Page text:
Human rights and immigrant rights organizations from San Francisco to Riverside and San Bernardino are also holding marches and press conferences to protest raids in their areas. On Sunday, March 13th over 10,000 people from all over Southern California gathered and marched in Ontario, California to protest the Border Patrol’s terrorizing of Mexican and immigrant communities in Southern and Northern California.

On June 23rd we held a community protest and press conference at Christ the King Catholic church in Barrio Logan where more than 100 people attended to demonstrate their anger and frustration with the Border Patrol. The issue was raised as to how much was it costing taxpayers to conduct these interior enforcement raids on the community-areas up to 50 miles from the border.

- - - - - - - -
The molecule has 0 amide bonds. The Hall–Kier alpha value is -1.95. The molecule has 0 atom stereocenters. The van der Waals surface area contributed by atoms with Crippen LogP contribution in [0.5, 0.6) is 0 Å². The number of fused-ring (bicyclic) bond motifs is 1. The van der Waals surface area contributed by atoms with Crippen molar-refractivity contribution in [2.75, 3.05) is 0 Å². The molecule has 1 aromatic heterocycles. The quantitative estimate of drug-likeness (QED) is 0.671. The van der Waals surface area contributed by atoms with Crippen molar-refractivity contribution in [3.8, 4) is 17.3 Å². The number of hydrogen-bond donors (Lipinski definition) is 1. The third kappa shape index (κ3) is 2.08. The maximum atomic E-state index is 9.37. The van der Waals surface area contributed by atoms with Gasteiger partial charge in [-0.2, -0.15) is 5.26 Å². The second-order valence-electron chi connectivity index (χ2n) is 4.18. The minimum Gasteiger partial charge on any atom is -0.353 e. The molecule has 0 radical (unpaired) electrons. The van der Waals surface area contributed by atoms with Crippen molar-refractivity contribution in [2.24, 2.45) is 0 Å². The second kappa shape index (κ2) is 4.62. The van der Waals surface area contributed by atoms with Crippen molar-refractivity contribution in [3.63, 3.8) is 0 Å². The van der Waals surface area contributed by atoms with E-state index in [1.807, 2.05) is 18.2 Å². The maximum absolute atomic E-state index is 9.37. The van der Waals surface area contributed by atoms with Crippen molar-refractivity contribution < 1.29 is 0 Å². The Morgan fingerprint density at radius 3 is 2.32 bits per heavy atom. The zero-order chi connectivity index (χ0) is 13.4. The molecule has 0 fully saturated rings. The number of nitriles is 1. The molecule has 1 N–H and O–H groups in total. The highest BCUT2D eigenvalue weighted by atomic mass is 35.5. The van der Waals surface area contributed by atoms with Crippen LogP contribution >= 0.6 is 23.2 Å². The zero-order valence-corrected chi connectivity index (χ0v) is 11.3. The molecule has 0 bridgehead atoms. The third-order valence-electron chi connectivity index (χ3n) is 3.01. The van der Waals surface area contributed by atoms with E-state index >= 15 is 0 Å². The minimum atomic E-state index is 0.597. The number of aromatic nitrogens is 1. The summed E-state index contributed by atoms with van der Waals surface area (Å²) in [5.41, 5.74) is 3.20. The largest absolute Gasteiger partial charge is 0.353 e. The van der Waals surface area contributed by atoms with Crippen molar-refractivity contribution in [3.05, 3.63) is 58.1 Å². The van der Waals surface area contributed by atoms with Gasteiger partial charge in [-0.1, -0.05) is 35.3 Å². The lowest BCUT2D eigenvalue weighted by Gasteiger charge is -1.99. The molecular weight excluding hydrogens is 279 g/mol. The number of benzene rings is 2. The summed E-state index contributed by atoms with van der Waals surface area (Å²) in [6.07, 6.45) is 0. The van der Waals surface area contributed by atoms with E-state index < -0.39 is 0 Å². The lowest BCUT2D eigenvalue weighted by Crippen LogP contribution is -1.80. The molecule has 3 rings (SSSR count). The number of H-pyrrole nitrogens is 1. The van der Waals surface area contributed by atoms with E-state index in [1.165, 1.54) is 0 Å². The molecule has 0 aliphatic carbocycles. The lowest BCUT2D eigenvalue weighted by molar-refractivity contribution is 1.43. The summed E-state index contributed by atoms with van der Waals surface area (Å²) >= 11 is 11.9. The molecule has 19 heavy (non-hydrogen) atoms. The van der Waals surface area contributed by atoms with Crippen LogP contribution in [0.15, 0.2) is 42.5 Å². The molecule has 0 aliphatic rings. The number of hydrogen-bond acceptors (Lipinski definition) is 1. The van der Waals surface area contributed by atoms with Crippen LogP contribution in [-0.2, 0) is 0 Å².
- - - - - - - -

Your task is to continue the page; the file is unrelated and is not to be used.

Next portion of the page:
On June 29th we gathered again, this time at Chicano Park to hold a press conference and march to protest the continuing raids on our communities by Border Patrol, who said they were conducting legal activities and that the sweeps would continue. Several of us had met local Congresspersons over the last several weeks to urge them to write to Homeland Security about our concerns regarding Border Patrol’s attitude on the raids. Some of them (Congresspersons) said they would meet with Undersecretary of Border and Transportation Security Asa Hutchinson to relay our concerns.

By the time of our gathering and protest at Chicano Park on June 29th, rumors were already circulating that the Border Patrol had violated Homeland Security policy by not getting pre-approved for the sweeps. However, the Border Patrol adamantly insisted they would not suspend the sweeps until they received direct orders from the national office to stop. On Friday, July 2nd it was announced in the media that Undersecretary Hutchinson confirmed that Border Patrol had failed to follow policy in the way they conducted the sweeps of Southern California in their search for undocumented immigrants.